• The 2005 regular season game saw Maryland dominate Duke at the Maryland Field Hockey and Lacrosse Complex, but the Blue Devils found a way to get out of College Park with a 10-8 victory. All-American Joe Walters scored a hat trick for the Terps, but Duke outscored Maryland 6-3 in the second half to secure the win. Michael Phipps scored two goals and added an assist for his second career three-point game.

• The Terps dominated the series from 1955 through 1988, winning all 27 meetings.

• The teams have met five times in the NCAA Tournament with Maryland winning 13-11 in 1992, Duke retaliating 14-9 in 1994, and the Blue Devils taking the 2005 match-up 18-9. Maryland took the most recent NCAA meetings, 9-4, in the 2011 Final Four in Baltimore and again, 16-10, in the 2012 NCAA semis in Foxborough, Mass.

Maryland As The No. 1 Team
• The Terps took over the top spot in the USILA Coaches’ Poll on Feb. 18 after two impressive wins to open the 2013 season. The Terps became the outright No. 1 team in the country on Feb. 25 following their 12-10 victory at then-No. 1 Loyola on Feb. 23. This marks the ninth time Maryland has earned the No. 1 ranking since 1986.

• Overall, Maryland has played 23 games as the No. 1-ranked team and is 15-8 in those games.

• The last time Maryland was the top team in the nation was in March of 2006 after the Terps defeated then-No. 1 Duke, 8-7 on the road in overtime. Maryland defeated Towson as the No. 1 team the following Saturday, but fell, 7-6 in double-OT, to Bucknell on Tuesday, March 14. The Terrapins were still No. 1 in their 9-4 win at UMBC to close out their two-week stay at the top of the polls.

• The last time the Terps were the nation’s top team was in April of 2004. Maryland’s two-week run at the top of the polls ended with a 9-6 loss to No. 4 Navy in College Park.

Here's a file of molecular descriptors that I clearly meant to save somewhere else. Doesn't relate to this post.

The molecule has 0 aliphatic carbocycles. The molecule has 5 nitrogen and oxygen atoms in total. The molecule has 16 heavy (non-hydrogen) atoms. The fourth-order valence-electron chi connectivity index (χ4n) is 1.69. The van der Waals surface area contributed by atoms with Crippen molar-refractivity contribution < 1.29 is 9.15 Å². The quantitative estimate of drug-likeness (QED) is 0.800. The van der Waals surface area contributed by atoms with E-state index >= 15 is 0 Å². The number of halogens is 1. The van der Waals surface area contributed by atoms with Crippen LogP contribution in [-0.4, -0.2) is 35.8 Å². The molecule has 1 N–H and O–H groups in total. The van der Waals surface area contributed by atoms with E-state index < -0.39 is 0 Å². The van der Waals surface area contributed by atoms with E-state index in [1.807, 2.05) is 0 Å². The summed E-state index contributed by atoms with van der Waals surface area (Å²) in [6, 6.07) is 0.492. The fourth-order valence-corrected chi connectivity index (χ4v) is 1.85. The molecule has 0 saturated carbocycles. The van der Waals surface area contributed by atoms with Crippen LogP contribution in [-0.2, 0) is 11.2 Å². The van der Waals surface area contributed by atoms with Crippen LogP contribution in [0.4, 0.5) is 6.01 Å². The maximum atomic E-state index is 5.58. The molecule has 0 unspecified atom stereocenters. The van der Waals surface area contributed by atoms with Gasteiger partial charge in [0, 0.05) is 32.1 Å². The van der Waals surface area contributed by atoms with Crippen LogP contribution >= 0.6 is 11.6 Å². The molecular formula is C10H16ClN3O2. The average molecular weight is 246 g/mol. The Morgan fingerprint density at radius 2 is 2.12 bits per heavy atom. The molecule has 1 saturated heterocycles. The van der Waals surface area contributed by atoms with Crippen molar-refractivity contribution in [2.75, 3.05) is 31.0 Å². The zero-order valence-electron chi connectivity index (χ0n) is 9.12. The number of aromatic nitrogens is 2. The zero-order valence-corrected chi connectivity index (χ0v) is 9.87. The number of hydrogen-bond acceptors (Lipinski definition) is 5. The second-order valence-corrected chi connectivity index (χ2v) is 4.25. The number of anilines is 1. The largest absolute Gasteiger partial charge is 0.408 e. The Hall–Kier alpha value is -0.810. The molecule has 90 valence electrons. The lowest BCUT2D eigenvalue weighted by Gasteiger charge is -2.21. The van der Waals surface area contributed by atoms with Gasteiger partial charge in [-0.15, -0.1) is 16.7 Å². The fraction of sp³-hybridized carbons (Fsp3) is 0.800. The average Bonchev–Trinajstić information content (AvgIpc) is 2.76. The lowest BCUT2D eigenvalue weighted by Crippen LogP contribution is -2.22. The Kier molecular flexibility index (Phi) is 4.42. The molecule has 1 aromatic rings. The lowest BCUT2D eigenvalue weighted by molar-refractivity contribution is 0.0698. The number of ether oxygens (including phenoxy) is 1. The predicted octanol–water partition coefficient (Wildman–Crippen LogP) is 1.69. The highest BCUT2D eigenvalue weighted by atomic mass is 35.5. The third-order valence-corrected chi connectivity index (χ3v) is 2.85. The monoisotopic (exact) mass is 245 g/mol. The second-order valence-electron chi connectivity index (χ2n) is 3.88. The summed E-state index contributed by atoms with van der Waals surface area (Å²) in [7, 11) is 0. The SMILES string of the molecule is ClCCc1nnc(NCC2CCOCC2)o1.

• This season’s ranking is also the earliest the Terps have achieved the No. 1 ranking in a season. Previous to this week, the earliest Maryland was ranked No. 1 was March 10, 2006.

• The longest Maryland has held on to the No. 1 ranking was seven weeks in 1987. That streak came to an end with a 13-8 loss to No. 4 Johns Hopkins in the NCAA Semifinals.


Get To 10 And Win
• One axiom of lacrosse is that if you score 10 goals or more your chances of winning are pretty good. Well, a look at the results since 2002 shows that when Maryland scores 10 or more goals there’s not just a pretty good chance the Terrapins will win; it’s an almost certainty. Since 2002 Maryland has won 96 of the 105 games in which the Terps have scored 10 or more goals for a .914 winning percentage.

• Maryland scored 10, but fell at North Carolina, 11-10, on March 24, 2012 and again came out on the losing end, despite scoring 11 in a 13-11 loss at Colgate on May 5, 2012. The Terps scored 11 vs. Johns Hopkins on April 16, 2011, but the Blue Jays won the game in overtime, 12-11. On April 3 of last season the Terps lost to No. 1 Virginia by a final of 11-10, giving Maryland its only loss when scoring 10 or more goals in 2010. In 2009 the Terps lost to Georgetown, 13-10 on Feb. 21 and lost again when scoring 10 in the ACC Semifinals in a 16-10 defeat at North Carolina. Prior to that, Maryland had not lost when scoring 10 or more goals since dropping an 11-10 decision to Virginia in the semifinals of the ACC Tournament in Durham, N.C. The Terrapins got to 10 goals in the 100th game against Johns Hopkins, but the Blue Jays took the game 14-10. Virginia is the only team to beat the Terps twice when allowing 10 or more goals. The Wahoos did it first in 2002 with another 11-10 decision.

Holding Opponents To Single-Digits
• The Terps have been extremely impressive (winning 91.4 percent of its games since 2002) when it scores 10 or more goals, they have been nearly as impressive when holding opponents to less than 10 goals during that span.

• Since 2002 Maryland is 112-25 in games, for a .818 winning percentage, when it has held opponents under 10 goals. The Terps have played 183 total games since 2002. Maryland has held opponents to nine goals or less 74.9 percent of the time.


Shooting Tells The Story